How do you know if you have swallowing problems?
You should be checked to see if you can swallow safely within the first few hours of being in hospital. So if you do have problems, your stroke team should pick up on them very quickly.
- coughing when you’re eating or drinking
- food or drink going down the wrong way
- feeling that food is stuck in your throat
- still having food or drink left in your mouth after you’ve swallowed
- not being able to chew food properly
- a croaky or ‘wet’ sounding voice
- taking a long time to swallow or finish a meal
- having to swallow a lot to clear your throat.
If you can’t swallow safely then food and drink may be getting into your airway and lungs. This is called aspiration. It can lead to infections and pneumonia. So it’s extremely important that swallowing problems are spotted early.
Are there treatments that can help?
If you have swallowing problems, you’ll be referred to a speech and language therapist.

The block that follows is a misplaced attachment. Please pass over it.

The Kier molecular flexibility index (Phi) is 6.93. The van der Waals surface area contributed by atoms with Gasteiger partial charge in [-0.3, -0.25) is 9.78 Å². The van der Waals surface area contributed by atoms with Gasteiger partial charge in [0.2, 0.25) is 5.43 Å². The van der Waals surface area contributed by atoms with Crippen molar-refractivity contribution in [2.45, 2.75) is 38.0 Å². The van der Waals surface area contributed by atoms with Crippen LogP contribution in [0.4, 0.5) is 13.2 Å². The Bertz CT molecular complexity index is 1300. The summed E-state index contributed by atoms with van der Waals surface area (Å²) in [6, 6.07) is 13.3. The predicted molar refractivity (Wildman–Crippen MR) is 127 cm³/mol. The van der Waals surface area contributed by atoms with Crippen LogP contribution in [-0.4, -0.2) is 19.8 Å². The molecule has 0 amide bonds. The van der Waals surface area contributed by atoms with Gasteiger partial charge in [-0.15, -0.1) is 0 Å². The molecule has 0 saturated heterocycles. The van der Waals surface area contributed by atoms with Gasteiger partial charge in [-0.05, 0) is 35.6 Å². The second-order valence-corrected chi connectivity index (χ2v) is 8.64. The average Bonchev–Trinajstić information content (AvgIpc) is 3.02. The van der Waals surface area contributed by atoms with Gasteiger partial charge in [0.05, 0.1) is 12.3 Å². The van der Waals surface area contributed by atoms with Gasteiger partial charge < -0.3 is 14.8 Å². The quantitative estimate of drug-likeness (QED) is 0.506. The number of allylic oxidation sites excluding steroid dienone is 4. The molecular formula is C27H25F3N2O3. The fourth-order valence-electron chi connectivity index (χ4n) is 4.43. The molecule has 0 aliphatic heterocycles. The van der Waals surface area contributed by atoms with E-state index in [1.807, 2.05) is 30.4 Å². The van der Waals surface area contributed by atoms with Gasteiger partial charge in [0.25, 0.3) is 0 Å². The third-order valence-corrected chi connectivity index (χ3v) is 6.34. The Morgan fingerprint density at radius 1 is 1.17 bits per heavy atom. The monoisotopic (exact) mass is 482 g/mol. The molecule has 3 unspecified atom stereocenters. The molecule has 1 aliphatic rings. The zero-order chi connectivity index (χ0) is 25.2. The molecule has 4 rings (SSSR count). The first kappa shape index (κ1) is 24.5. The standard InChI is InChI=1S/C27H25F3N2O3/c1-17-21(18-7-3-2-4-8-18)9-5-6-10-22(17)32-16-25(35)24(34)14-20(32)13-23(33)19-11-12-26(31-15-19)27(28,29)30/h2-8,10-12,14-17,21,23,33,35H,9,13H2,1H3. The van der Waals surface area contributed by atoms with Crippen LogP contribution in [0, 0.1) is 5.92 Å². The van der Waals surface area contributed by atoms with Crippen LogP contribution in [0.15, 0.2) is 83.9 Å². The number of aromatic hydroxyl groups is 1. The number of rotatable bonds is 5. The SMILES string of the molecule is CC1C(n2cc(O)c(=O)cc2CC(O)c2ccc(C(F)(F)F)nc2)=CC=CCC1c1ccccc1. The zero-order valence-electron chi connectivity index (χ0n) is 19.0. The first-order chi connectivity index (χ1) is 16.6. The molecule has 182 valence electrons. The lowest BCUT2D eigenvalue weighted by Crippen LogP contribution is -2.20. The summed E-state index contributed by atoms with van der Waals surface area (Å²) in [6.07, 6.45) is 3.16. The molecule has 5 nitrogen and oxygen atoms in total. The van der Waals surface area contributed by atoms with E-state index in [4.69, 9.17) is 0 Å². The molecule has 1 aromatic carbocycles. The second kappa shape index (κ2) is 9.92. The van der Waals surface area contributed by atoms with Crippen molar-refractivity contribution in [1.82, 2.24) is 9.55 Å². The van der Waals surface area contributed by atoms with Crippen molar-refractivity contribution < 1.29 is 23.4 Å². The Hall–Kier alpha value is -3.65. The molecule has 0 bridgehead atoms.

- thickening your drinks with special powders to make them easier to swallow
- eating soft food, like mashed potato, or pureed food, which is very smooth, like custard
- changing the temperature of foods and drinks, as hot things are more difficult to swallow
- change how and when you eat, such as eating small amounts throughout the day, rather than three big meals.
Your speech and language therapist will explain exactly what foods are safe for you to eat and suggest any other changes that they think you should make. If you’re not getting enough food or water, your stroke team may talk to you about tube feeding. This means putting liquid food directly into your digestive system through a tube.
Find out more
- Dealing with swallowing problems - our leaflet including practical tips and information about tube feeding.
- Complete guide to swallowing problems after stroke - download for more detailed information.